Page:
Some “Research”

Cover of en:The Wonderful Wizard of Oz, 1900 Wizard

We visited my parents yesterday and had a great time. It’s always nice to eat a nice Sunday dinner cooked by Mom. My daughter was also able to get her fix of chasing around the cats. Actually, she does really well with them. We were also able to spend time with my Grandfather, which is nice. I think he really enjoys seeing all of us, and loves my daughter.

While I was visiting, I decided to borrow the first Harry Potter book from my Dad. I haven’t read that one in a long time. My plan is to read it, in the name of research. Really, what I’m trying to get at is what made that book so appealing to kids, in the hope of putting a little of that into my novel. I’m not saying I’m going to copy it, but it doesn’t hurt to learn from the best (most successful).

I haven’t shaved since Wednesday, and am getting a little “scruffy” as my wife would say. Yes, the playoff beard is still there, but not pretty.

BBC America has released a commentary track for the Doctor Who Series 3 finale on their web site. This commentary wasn’t on the DVDs. The commentary features David Tennant, Freema Agyeman, and John Barrowman. Episode 1 of Series 4 airs on the SciFi channel this Friday. I can’t wait!


7 thoughts on “Some “Research”

  1. I watched episode 2 on Saturday – much better than episode 1 but still can’t get my head around Catherine Tate as his new assistant….

    I’m dying for you to see episode 1 to see what you think of it (and the surprise!!!!!)

    I think that after watching ‘Torchwood’ which is a sort of adult version of Doctor Who (anagram, gettit?) with John Barrowman, I’m finding Doctor Who a bit…well, childish, I suppose. I’ll get back into it eventually – probably when Martha re-appears! Are you due to get ‘Torchwood’?

    Glad you are sticking with the beard and that you had a good weekend with your folks.

    Enjoy Harry P. I read and re-read them, they are so good!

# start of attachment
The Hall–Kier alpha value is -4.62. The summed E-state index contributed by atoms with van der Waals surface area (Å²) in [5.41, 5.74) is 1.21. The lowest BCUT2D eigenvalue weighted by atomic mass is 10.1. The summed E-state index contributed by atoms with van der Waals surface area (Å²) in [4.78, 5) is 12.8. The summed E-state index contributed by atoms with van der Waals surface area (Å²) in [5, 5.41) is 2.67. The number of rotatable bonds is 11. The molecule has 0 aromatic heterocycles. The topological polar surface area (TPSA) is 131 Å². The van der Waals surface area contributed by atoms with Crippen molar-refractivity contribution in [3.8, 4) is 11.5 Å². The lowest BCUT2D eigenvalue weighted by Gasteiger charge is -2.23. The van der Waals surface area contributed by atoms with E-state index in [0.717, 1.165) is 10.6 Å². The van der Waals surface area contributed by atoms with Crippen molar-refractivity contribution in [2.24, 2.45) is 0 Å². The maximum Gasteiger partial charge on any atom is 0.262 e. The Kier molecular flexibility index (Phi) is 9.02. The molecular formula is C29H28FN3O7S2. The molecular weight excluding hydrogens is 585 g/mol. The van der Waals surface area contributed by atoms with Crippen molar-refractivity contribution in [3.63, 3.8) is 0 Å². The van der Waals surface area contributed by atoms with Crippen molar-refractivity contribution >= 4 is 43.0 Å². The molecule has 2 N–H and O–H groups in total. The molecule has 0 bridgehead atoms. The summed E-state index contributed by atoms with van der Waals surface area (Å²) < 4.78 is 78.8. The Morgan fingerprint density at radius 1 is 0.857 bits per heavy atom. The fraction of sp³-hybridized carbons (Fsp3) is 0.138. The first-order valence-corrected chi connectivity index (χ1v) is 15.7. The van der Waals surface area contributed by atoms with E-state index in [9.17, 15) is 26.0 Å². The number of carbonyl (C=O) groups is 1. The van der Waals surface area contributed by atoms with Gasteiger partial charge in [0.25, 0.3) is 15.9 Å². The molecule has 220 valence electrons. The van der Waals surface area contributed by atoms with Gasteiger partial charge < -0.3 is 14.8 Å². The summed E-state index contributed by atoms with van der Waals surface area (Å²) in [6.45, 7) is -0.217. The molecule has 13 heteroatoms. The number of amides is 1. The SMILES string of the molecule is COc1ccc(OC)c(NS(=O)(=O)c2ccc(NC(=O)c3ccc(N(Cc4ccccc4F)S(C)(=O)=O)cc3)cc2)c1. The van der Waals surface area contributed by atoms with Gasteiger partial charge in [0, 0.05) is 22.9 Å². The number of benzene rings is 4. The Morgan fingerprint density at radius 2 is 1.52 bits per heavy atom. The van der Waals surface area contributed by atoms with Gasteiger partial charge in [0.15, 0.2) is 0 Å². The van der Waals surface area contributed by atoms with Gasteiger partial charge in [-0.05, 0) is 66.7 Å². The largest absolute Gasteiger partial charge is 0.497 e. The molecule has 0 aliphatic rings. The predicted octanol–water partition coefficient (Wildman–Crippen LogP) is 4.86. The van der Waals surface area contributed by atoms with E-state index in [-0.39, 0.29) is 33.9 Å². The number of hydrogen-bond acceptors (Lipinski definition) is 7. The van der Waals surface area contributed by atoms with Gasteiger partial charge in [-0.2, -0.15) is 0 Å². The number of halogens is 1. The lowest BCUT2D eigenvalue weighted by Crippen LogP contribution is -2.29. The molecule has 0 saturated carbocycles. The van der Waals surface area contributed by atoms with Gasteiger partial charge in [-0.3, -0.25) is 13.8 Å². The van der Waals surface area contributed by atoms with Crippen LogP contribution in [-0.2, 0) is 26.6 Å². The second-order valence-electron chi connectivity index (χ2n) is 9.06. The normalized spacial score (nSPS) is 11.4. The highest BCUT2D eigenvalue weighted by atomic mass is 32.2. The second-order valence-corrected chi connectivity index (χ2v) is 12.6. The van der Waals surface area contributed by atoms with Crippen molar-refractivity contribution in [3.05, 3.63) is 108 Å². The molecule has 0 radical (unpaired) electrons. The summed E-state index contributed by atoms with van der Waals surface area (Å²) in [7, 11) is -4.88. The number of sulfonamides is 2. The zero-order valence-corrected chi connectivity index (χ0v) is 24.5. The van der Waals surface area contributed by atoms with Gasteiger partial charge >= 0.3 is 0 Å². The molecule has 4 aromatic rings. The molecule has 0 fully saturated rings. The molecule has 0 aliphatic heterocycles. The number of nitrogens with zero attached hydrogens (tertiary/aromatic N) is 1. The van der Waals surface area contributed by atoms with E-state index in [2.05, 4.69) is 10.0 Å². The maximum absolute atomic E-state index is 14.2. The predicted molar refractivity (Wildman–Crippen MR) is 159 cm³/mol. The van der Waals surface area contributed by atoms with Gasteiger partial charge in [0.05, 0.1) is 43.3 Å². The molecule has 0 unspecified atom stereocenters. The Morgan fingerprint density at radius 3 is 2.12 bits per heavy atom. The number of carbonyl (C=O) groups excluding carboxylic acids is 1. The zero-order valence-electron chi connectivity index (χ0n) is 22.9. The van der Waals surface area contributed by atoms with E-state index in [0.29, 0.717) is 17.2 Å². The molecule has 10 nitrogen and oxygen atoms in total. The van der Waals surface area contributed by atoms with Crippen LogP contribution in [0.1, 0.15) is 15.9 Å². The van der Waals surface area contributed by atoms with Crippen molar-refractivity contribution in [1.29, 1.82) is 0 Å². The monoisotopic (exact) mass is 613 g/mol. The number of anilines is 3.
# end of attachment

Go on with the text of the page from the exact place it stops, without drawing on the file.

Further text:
2. I’ve also tried to analyse why Harry Potter is so appealing. When I read the books I feel as if I’m eating chocolate – I want to eat more. My conclusions were that J. K. Rowling is a strong storyteller and she retells the kind of Arthurian/Merlin/Magic type story that so many people are familiar with – when you read her novels you have the excitement of a strong plot, finding out what’s going to happen next, combined with this nostalgic familiarity and feeling at home in the world she creates. Of course there is more to it than that. I just wish there was an eighth book in the series!

    I wish my family were nearby. My grandad recently passed away. I tried to tell Kiko but he’s too young to understand. I’d love him to spend more time with the family on both sides. Every moment is precious.

  3. Helen – thanks for the great comment there. I think what you are saying is so true. People like to criticize Ms. Rowling because of her writing, but I think they are jealous or miss the point. The point is to entertain an audience, which she seems to do better than most everyone.

    Sorry to hear about your granddad. I thought my daughter was too young to remember my Grandmother that passed away this year, but yesterday she asked my wife if we could visit “Yia Yia”.

  4. Yes do re-read your Potter. I often do. And also, if you commute at all, the local library probably has the book on tape. (When we drove to Florida last year how grateful I was to have Harry). I am all for research, and this type is enjoyable. Generally I am not good at breaking things down, and seeing the value of the parts. I always get swept along in the story. Besides re-reading you also might went to check out a book in your local book store that discusses the series in literary terms. The name of said book? Quite beyond me to remember, but I know it exists.

    A component of the series which has surprised and touched me- that JK Rowling has given Harry a perpetual element (which reminds me of elements in Jane Eyre and some other classics) of isolation, firstly by mistreatment from those he was in the care of (add in the whole orphan thing), and then time again he will be doubted by the wizarding world, and the other students at Hogwarts. His fame even causes some of it, at times threatening his relationship with Ron. He feels alone again and again, while struggling for his sense of place/identity, and to be true to what he believes, to feel his value, and to connect to others. I expected this not to continue on through the series, but one way or another it does. This contrasts with Harry’s moments of pure connection and joy, which are woven in and out through the story as well. I think the play of isolation and connection helps form a strong emotional connection for the reader to Harry and his tale. ( I would have thought kids would have found reading about feelings of isolation and yearning for acceptance/connection, off putting, but clearly they identify.

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